Ever since the new file system surfaced in the world of Mac, it has been unclear whether it has been good or bad. While there are a lot of good things that can be said about it, there also happen to be several drawbacks. Some of which is rather annoying.
If you are not familiar with what I am referring to, APFS is a new file system that has been introduced by Apple. It has been around for about a year now. If you are a new Mac owner or a new MacBookPro owner, you will notice that when you go into Disk Utility, your file system is no longer HFS+ but APFS.
So what exactly does that mean? What is the change all about?
Well, considering the change, let’s take a look at the pros first.
It is fast. Managing files, copying, and transferring files is insanely fast. For some users with massive files, this could be a very important plus.
It contains full single or multi-key encryption to keep all data safe. Again, for many users, this will be a huge benefit when dealing with file sharing and other transfers.
3. Less Corruption
File corruption or metadata corruption is not as common as in HFS+. Nothing can put a damper on a full day of work like discovering a corruption on a data file that may impact your work progress in a negative way.
4. Less Crashing
It has far better crash protection. Nothing brings a project to a screeching halt like a crash. It isn’t always easy to get back to that momentum once the system is back up and running.
Then there are the cons. These seem to be a bit more critical, at least from my perspective.
1. Time Machine
If you plan on using Time Machine on your newly formatted APFS Mac, you might run into problems. That’s because Time Machine backup drives can only be formatted to HFS+ file system and still be read by APFS file system.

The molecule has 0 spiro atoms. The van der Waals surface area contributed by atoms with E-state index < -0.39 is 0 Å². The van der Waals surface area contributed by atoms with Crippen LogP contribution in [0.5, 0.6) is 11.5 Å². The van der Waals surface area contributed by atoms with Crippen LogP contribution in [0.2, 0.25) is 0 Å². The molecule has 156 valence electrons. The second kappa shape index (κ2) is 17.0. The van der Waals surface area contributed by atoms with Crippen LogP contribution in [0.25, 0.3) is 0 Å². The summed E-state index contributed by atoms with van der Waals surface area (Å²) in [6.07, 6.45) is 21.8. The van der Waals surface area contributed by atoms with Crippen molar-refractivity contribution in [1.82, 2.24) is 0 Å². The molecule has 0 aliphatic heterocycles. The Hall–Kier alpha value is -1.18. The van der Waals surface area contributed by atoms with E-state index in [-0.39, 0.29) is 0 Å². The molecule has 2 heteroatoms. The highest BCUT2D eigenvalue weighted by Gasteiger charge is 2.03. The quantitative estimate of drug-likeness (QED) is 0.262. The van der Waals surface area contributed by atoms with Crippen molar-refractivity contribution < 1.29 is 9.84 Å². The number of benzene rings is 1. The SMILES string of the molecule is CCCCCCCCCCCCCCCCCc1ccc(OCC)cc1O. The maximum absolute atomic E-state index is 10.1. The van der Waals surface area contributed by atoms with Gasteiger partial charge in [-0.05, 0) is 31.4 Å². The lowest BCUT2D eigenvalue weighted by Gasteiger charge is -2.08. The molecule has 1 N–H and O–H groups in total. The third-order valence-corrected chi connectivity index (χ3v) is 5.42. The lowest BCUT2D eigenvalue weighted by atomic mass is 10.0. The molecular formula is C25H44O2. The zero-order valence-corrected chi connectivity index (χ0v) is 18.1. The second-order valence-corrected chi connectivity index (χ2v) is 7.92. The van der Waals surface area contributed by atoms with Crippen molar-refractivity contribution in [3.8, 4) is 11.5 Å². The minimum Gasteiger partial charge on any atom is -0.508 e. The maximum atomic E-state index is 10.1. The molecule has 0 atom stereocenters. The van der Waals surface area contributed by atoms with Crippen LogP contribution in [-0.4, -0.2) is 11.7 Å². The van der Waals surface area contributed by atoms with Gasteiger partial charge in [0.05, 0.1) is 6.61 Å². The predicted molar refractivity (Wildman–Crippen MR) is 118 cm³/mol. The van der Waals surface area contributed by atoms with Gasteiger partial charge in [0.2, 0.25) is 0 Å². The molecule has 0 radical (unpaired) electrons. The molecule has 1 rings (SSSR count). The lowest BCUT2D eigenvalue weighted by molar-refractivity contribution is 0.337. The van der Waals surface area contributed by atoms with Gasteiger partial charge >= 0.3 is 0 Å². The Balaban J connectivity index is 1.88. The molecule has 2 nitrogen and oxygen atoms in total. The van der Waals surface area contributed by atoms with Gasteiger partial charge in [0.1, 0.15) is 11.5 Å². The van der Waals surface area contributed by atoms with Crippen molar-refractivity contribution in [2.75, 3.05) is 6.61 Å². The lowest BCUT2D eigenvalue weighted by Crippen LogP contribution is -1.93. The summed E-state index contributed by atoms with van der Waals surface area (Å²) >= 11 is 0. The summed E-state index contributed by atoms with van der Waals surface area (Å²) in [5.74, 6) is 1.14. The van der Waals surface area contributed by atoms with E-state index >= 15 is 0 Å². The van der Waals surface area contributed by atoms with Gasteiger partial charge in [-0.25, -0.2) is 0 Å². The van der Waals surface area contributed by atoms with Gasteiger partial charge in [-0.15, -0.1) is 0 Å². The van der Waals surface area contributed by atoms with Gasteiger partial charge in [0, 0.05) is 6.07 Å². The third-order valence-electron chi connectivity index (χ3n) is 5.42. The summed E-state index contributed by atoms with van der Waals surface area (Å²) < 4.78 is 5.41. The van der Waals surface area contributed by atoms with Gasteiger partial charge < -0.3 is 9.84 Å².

2. Not Supported By Older OS
You would think that if you are creating a new file system that you would sort of want it to be backward compatible with older operating systems, right? Well, of course, you would. However, the APFS is not compatible with all OSX or older Sierra versions of MacOS.
3. Flash and SSD Optimized
Yes, it works well with flash and SSD based machines. Fusion or hybrid, not so much, except for MacOS Mojave. And when it comes down to regular hard drives, you are not going to see any measurable speed differences at all.
4. Data Recovery
Data recovery from APFS can be a lot more complicated than from its predecessor HFS+. That is especially true if you are looking to use the software yourself. In fact, the software may not even be able to recognize the file system at all. Professional help would be your next step to follow which translates to mean there will be a larger investment required to recover the data.
There also happen to be several other pros and cons that I haven’t covered in depth here such as… snapshots, integrity checksums or NVRAM utilization. But all of these items would only come into play if you are a more experienced user.
If you have a brand new Mac or MacBookPro, congratulations. The chances are that the ‘new’ APFS file system was installed into your machine by default. That’s not entirely a bad thing because if you are a Mac user who has no need for or doesn’t intend to use Time Machine or plan to work with older operating systems, for whatever the reason, you’ll be fine. The new file system offers a fair deal of good reasons to have it onboard.
Now, if you would rather have access to Time Machine or you happen to have Macs with older operating systems you want to connect with your new one, the previous HFS+ file system would be a better fit for you.
Again, it really does depend on what you are using your computer for and what you expect it to do for you. My goal here was to share with you a few of the observations I have made in comparing the two file systems. As I indicated above, there are a number of good things about the change to the newer file system and there are a few drawbacks. The type of user you are will determine what impact these changes will have on your overall experience.
About the author: Yevgeniy Kapishon is a hardcore techno enthusiast, a senior data recovery engineer and a blogger at Aesonlabs® Data Recovery Systems, living in Toronto, Canada. In his free time, he likes to wander and explore the back alleys of his neighborhood or carve into his favorite sci-fi flicks.